Henry Moore with Sheep Piece
John Hedgecoe explained, ‘Even after all the years I knew him, Henry Moore was still at his most relaxed when posing with one of his sculptures’.  Here, he crouches to be seen through his sculpture Sheep Piece (1971–2). Although this act may seem playful, capturing his image in this way serves to physically connect the sculptor to his sculpture. He was often photographed in physical contact with his work, holding it as the maker or resting his hands on it as in ownership. Even when not physically touching the work, he may imitate its form, emerge above it, or is enclosed below it, or is framed by it, as here by Sheep Piece.
Sheep Piece was named such as he placed it in a field in his grounds, which he rented out to the local farmer for the sheep. Seeing the animals interact with the sculpture gave its name. It is made from two interlocking forms, one cradling in the other, as though they are bones at a joint. Having captured the sculpture up close so the hole framing Moore is the focus, much of the sculpture is out of shot. The bronze version has a dark patina, so this may be a plaster model or fibreglass version.
Moore and Hedgecoe remained friends from their first meeting in 1956 until Moore’s death in 1986 and during this time, Hedgecoe took around 6,000 photographs of Moore.  In his book Photographing People, Hedgecoe described two images of Moore, which played with the scale between sculptor and sculpture: ‘When considering a long-term project involving a pictorial record of a person’s life, it is important to include shots such as these above, that show the viewer important aspects of the subject’s work. These two are of particular interest because they show the varying scale of the sculptures created by Henry Moore – in the picture above he appears completely dominated by the reclining figure, while in the other at the top he is the most prominent element.’  In the present photography, being behind the sculpture, Moore seems to recede behind the small void.
In some of his photography manuals Hedgecoe used his images of the sculptor as an example of how to take a prolonged portrait of a single subject.  As Hedgecoe explained, with photography ‘you capture forever a frozen instant of time. But how much more meaningful those images can be is made plain when you see a progression of pictures of the same person taken over a long period of time.’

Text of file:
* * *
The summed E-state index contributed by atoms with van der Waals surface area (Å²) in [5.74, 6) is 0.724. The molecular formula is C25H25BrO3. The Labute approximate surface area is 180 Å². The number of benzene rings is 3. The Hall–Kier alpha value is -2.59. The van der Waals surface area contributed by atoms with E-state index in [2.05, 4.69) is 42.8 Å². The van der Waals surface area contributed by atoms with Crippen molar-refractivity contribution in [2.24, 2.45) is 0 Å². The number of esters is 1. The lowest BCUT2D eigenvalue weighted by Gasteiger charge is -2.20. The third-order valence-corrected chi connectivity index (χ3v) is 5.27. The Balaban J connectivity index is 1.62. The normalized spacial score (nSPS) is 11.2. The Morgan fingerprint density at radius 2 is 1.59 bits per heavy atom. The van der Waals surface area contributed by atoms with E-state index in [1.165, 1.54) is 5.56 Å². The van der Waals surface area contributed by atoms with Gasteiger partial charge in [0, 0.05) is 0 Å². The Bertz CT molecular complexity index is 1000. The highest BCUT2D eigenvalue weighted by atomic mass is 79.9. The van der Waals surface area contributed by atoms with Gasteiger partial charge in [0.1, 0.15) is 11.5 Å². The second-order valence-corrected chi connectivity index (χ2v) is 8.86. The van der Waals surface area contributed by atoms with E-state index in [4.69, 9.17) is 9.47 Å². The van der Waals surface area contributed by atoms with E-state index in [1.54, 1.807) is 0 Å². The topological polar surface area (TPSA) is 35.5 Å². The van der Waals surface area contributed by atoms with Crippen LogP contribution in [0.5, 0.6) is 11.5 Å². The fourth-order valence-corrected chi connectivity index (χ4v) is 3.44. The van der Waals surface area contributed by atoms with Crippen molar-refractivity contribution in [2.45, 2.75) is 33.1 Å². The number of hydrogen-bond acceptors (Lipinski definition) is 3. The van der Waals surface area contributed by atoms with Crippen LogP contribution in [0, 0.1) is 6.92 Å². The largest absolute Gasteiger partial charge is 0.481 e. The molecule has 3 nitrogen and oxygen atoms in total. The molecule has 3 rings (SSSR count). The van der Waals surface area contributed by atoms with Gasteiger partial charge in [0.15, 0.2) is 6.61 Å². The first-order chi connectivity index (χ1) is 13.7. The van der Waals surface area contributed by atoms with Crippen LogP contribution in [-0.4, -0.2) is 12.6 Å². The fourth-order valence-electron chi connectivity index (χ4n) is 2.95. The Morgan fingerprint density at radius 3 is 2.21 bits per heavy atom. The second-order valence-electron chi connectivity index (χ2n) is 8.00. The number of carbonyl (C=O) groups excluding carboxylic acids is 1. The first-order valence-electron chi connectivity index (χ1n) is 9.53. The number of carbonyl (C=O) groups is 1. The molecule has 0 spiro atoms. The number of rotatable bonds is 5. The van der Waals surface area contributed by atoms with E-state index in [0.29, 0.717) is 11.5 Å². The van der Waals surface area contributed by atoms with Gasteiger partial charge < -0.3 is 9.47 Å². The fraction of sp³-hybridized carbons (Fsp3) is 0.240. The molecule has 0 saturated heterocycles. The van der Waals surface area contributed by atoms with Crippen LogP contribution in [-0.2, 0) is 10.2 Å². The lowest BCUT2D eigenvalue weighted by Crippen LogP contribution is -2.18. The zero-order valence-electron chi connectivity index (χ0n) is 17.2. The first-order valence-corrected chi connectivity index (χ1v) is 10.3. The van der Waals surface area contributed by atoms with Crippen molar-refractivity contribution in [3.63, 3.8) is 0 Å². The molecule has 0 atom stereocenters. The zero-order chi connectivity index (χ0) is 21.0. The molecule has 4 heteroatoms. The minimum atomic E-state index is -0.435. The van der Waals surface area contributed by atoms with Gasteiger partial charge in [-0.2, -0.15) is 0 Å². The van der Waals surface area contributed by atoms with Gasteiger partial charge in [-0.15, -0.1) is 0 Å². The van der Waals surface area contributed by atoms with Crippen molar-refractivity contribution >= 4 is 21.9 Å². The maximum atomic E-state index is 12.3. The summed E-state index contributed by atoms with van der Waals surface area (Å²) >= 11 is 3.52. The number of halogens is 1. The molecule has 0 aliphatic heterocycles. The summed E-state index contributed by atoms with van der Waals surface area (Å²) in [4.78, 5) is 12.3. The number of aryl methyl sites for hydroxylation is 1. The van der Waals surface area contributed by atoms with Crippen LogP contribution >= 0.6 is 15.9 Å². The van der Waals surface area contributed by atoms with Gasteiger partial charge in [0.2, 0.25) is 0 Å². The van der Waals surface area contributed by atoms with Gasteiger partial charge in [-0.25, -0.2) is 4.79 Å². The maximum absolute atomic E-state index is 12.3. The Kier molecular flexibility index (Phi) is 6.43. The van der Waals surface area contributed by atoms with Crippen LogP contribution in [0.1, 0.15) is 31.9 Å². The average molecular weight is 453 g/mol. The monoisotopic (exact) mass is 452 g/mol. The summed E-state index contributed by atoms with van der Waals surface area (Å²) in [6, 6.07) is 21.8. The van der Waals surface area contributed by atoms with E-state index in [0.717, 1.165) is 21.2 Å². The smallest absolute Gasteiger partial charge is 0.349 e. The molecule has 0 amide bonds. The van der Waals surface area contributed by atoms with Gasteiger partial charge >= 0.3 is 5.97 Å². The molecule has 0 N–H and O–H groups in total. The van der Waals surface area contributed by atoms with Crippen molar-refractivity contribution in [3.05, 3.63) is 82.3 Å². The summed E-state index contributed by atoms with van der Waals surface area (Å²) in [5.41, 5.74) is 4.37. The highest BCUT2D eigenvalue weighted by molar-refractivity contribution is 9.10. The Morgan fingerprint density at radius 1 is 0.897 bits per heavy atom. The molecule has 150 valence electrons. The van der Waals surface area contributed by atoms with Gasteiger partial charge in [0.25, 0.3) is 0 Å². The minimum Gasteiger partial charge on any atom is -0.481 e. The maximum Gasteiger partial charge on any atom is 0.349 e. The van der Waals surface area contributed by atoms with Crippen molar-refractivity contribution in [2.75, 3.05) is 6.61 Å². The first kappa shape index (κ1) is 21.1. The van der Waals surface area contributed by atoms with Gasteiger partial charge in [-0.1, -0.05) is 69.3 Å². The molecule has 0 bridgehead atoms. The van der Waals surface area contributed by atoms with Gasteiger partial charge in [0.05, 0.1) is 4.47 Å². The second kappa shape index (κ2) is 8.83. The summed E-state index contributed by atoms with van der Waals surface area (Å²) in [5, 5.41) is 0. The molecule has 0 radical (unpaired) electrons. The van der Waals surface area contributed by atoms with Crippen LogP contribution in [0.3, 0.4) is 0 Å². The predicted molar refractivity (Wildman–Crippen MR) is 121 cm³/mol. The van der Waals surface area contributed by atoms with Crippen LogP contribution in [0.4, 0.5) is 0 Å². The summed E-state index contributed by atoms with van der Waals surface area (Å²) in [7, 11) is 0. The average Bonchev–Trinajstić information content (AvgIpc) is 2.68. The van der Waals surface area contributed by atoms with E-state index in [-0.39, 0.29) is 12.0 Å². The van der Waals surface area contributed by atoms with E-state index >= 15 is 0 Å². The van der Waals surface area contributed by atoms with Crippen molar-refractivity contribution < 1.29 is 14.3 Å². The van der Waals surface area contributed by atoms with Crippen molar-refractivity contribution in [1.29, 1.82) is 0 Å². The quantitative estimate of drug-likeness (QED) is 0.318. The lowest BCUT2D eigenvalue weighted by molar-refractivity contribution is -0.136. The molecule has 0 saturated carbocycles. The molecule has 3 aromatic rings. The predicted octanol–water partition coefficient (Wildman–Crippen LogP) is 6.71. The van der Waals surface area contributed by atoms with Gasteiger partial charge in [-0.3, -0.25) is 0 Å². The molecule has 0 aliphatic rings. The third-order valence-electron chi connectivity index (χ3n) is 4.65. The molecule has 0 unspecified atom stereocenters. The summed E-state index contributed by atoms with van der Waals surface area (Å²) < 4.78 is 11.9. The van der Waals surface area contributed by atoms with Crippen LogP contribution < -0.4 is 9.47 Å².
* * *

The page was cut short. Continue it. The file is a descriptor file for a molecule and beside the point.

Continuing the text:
His photographs of Moore formed the basis of four books, which incorporated Hedgecoe’s photographs alongside Moore’s words. Although he produced around 30 photography manuals, these were Hedgecoe’s only books on a single subject.
Tania Moore, December 2020
 John Hedgecoe, Photographing People (London: Collins & Brown, 2000), p.59.
 Ibid., p.58.
 As estimated by Charlotte Bullions and Emily Unthank at the Henry Moore Foundation, 2020.
 John Hedgecoe, Photographing People (New York: Alfred A. Knopf, 1980), p.56.
John Hedgecoe and Henry Moore, Henry Spencer Moore (Nashville, TN: Thomas Nelson, 1968)
John Hedgecoe and Henry Moore, Henry Moore: Energy in Space (Munich: Bruckmann, 1973)
John Hedgecoe and Henry Moore, Henry Moore: My Ideas, Inspiration and Life as an Artist (London: Ebury Press, 1986)
John Hedgecoe, A Monumental Vision: The Sculpture of Henry Moore (London: Collins & Brown, 1998)
Tania Moore, ‘Portrait of a Friendship: John Hedgecoe’s Henry Moore’ in Henry Moore: Friendships and Legacies (Norwich: Sainsbury Centre, 2020)
Marin R. Sullivan, ‘Henry Moore’s Public Identity’, in Henry Moore: Sculptural Process and Public Identity, Tate Research Publications, 2015, https://www.tate.org.uk/art/research-publications/henry-moore/marin-r-sullivan-henry-moores-photographic-identity-r1151299